Asceticism in Early Taoist Religion

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SUNY Press, 1998 - History - 229 pages
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Using a wide variety of original sources, this book brings to light how and why asceticism was carried out by Taoists during the first six centuries of the common era. It examines the practices of fasting, celibacy, self-imposed poverty, wilderness seclusion, and sleep-avoidance, and it discusses the beliefs and attitudes that motivated and justified such drastic actions.

Asceticism in Early Taoist Religion demonstrates that although Taoist ascetics pursued austerities that were extremely rigorous, they did not seek to mortify the flesh. Through their austerities, they almost always sought to improve their physical strength and health, because they aspired toward physical longevity as well as spiritual perfection. Even though they sometimes taxed their bodies severely, they believed that their strength and health would eventually be restored if they persevered. The highest goal was to ascend to divine realms in an immortal body.

However, certain beliefs that emerged during this period—particularly those influenced by Buddhism—may have caused some Taoist ascetics to virtually abandon their concern with longevity, and to focus disproportionately upon the perfection of the spirit. Such ascetics were more likely to purposely harm and neglect their bodies, contradictory as this may have been to the cherished ideals of the Taoist religion. Eskildsen traces how this problem may have emerged, and how it was viewed and dealt with by those who maintained the ideal of longevity.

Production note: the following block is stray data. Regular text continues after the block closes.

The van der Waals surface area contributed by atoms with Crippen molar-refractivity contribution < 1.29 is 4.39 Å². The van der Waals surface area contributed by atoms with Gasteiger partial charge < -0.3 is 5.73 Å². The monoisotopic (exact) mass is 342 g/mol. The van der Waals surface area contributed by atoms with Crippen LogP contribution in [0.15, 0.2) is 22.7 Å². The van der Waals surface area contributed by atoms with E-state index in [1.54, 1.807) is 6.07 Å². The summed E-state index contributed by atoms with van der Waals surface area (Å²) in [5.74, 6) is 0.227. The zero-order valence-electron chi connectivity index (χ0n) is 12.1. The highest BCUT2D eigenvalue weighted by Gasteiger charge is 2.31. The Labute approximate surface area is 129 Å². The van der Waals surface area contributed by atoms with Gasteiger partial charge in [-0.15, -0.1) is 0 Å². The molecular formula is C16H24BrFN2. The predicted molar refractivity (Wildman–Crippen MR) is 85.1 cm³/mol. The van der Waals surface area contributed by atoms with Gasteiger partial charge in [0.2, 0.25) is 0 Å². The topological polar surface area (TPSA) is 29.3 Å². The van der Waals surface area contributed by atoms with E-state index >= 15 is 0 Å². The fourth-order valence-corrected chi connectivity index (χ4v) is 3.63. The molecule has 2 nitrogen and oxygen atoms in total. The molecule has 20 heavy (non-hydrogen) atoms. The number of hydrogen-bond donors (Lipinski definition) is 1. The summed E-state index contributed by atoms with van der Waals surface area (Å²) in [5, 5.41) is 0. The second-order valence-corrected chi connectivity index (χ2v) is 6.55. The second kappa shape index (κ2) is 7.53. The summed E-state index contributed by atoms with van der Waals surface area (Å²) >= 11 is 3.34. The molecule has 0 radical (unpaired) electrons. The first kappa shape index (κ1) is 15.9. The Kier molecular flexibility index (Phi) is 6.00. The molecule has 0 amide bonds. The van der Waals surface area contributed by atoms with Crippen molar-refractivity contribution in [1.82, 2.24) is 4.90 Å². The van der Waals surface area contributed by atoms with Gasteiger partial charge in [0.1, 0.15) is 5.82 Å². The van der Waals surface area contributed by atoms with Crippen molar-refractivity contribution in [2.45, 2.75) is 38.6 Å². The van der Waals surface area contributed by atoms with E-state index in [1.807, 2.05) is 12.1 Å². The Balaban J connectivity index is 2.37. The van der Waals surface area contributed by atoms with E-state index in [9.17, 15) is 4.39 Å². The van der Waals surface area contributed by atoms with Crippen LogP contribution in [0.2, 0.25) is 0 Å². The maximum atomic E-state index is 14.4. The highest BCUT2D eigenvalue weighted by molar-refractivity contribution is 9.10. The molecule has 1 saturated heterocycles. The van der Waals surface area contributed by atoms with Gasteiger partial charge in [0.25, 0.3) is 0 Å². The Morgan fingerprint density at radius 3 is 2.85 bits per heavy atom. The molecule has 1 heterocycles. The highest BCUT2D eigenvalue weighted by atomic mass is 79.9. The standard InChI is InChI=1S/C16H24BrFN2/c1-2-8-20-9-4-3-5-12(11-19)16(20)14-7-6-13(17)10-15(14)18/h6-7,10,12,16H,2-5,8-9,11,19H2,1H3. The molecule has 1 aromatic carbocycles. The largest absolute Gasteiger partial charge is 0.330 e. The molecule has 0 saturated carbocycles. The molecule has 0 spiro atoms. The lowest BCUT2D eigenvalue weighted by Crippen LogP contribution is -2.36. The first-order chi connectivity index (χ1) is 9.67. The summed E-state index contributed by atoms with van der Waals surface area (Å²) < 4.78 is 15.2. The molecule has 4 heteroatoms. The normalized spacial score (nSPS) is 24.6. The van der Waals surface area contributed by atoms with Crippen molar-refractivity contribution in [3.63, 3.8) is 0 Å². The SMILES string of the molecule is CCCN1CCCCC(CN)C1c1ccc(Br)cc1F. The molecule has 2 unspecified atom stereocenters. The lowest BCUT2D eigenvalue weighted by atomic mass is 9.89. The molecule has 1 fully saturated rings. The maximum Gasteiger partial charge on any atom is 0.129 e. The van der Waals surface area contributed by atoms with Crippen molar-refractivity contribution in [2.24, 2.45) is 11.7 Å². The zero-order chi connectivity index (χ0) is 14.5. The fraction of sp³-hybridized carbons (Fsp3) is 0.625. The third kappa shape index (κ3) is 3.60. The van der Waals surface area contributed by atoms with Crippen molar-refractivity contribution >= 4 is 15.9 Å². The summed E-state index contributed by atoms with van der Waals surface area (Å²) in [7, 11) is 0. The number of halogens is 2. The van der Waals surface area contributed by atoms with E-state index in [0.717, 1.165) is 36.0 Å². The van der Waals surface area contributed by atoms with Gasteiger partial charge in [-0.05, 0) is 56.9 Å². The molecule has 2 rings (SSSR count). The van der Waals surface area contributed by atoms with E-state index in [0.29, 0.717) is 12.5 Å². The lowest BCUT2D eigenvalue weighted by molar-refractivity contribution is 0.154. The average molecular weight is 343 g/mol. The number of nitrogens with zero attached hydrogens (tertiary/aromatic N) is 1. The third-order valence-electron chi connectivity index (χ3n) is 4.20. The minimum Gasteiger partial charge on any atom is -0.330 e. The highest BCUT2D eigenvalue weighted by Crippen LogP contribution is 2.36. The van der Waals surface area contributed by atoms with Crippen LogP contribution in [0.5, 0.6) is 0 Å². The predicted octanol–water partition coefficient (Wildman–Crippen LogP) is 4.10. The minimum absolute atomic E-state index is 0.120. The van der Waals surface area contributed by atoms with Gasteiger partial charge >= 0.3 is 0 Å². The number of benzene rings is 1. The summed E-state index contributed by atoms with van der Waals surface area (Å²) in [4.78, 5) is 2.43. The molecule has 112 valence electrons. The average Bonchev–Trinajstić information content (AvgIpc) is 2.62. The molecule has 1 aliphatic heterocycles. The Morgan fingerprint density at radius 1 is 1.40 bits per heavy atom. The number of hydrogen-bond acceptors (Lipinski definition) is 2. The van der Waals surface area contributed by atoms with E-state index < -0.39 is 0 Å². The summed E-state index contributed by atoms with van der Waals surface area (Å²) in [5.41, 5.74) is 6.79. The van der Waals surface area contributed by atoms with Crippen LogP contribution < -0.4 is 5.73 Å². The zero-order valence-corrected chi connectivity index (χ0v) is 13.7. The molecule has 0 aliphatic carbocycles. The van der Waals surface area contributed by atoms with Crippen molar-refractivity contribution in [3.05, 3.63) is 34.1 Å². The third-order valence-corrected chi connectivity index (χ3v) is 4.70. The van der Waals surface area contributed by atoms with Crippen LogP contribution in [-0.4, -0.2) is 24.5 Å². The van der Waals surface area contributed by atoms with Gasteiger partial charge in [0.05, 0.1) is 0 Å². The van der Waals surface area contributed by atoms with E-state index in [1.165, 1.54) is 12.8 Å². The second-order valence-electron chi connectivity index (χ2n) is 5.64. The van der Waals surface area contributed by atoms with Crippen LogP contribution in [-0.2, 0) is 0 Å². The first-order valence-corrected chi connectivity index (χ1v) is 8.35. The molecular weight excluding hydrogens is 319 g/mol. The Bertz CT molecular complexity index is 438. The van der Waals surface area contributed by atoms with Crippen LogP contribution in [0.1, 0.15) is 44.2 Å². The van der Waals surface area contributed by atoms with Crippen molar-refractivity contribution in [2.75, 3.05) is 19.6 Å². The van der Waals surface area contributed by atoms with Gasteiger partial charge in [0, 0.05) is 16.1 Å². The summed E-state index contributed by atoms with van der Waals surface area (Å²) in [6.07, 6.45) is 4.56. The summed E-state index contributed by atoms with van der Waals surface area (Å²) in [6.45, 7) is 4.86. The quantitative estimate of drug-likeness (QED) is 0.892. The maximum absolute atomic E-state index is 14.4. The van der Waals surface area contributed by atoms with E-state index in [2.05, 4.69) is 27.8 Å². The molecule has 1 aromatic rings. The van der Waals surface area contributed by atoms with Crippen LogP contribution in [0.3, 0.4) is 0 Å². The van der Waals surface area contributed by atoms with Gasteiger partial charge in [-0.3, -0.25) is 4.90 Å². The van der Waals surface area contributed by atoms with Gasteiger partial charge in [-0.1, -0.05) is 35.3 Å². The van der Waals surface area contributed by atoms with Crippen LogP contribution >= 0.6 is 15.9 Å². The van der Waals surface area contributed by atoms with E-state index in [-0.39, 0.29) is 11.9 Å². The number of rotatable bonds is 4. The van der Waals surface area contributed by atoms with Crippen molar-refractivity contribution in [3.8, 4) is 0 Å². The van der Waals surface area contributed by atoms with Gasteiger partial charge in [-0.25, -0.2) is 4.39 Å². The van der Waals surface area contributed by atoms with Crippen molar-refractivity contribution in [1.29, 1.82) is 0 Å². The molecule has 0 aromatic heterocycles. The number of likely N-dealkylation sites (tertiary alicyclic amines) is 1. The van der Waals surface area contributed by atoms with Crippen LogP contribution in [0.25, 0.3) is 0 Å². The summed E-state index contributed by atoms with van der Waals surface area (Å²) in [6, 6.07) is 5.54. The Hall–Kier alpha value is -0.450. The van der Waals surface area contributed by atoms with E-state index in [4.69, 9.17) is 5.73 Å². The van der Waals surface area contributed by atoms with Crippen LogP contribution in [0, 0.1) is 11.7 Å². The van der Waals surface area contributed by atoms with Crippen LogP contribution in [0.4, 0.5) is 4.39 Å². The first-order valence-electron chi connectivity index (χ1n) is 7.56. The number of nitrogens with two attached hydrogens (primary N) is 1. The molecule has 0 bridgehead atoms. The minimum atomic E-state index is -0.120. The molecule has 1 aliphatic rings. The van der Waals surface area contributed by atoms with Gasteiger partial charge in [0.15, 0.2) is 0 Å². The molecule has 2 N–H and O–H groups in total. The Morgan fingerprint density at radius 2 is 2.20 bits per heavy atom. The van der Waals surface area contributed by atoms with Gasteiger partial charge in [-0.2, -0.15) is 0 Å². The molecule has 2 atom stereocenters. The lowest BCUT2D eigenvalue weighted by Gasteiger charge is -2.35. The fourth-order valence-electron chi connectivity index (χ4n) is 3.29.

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Contents

Introduction
1
The Lives of Taoist Ascetics 1Depictions in the Liexian zhuan and Shenxian zhuan
15
The Lives of Taoist Ascetics 2Depictions in the Daoxue zhuan
31
Taoist Methods of Fasting
43
The Fasting Regimen of the Zhonghuang jing
44
The Fasting Regimens of the Daoji tuna jing and Tuna jing
51
Imbibing the Five Qi
53
Imbibing the Essences of the Sun and Moon
56
Gaining Divine Sympathy
79
Evils in the Worldly Environment
84
The Place of Asceticism in the Hierarchy of Spiritual Progress
90
The Glorification of Suicidal Methods
92
Asceticism in the Lingbao Scriptures
95
The New Saintly Ideal
96
Precepts and Retreats
105
A Soteriological Puzzle
121

Talisman Swallowing
58
Sucking on a Seed
59
Drug Recipes
60
Final Comments
67
Asceticism in the Shangqing Texts
69
The Buddhist Influence
72
NonBuddhistic Reasons for Celibacy
75
Criticisms of Heretical Asceticism in the Yuqing jing
129
Conclusion
153
Summary Information on the Lingbao Scriptures Cited in Chapter Six
161
Notes
167
Bibliography
203
Index
215
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About the author (1998)

Stephen Eskildsen is Postdoctoral Fellow, Department of Religion, The Chinese University of Hong Kong.

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